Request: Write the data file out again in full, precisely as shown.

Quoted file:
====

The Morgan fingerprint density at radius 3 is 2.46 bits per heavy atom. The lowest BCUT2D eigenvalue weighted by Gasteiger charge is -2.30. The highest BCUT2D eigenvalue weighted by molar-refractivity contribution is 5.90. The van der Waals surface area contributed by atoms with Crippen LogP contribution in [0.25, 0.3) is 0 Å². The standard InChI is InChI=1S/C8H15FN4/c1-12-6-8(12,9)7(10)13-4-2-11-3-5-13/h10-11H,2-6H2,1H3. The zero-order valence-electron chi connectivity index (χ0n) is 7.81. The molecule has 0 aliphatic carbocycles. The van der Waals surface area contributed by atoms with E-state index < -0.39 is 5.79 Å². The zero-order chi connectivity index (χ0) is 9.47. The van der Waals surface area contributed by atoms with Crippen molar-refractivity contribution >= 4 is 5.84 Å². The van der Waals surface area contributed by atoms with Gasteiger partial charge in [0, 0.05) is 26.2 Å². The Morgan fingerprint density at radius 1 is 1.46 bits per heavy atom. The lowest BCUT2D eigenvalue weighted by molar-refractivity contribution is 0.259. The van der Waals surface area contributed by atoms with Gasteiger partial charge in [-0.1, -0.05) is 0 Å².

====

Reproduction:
The Morgan fingerprint density at radius 3 is 2.46 bits per heavy atom. The lowest BCUT2D eigenvalue weighted by Gasteiger charge is -2.30. The highest BCUT2D eigenvalue weighted by molar-refractivity contribution is 5.90. The van der Waals surface area contributed by atoms with Crippen LogP contribution in [0.25, 0.3) is 0 Å². The standard InChI is InChI=1S/C8H15FN4/c1-12-6-8(12,9)7(10)13-4-2-11-3-5-13/h10-11H,2-6H2,1H3. The zero-order valence-electron chi connectivity index (χ0n) is 7.81. The molecule has 0 aliphatic carbocycles. The van der Waals surface area contributed by atoms with E-state index < -0.39 is 5.79 Å². The zero-order chi connectivity index (χ0) is 9.47. The van der Waals surface area contributed by atoms with Crippen molar-refractivity contribution >= 4 is 5.84 Å². The van der Waals surface area contributed by atoms with Gasteiger partial charge in [0, 0.05) is 26.2 Å². The Morgan fingerprint density at radius 1 is 1.46 bits per heavy atom. The lowest BCUT2D eigenvalue weighted by molar-refractivity contribution is 0.259. The van der Waals surface area contributed by atoms with Gasteiger partial charge in [-0.1, -0.05) is 0 Å².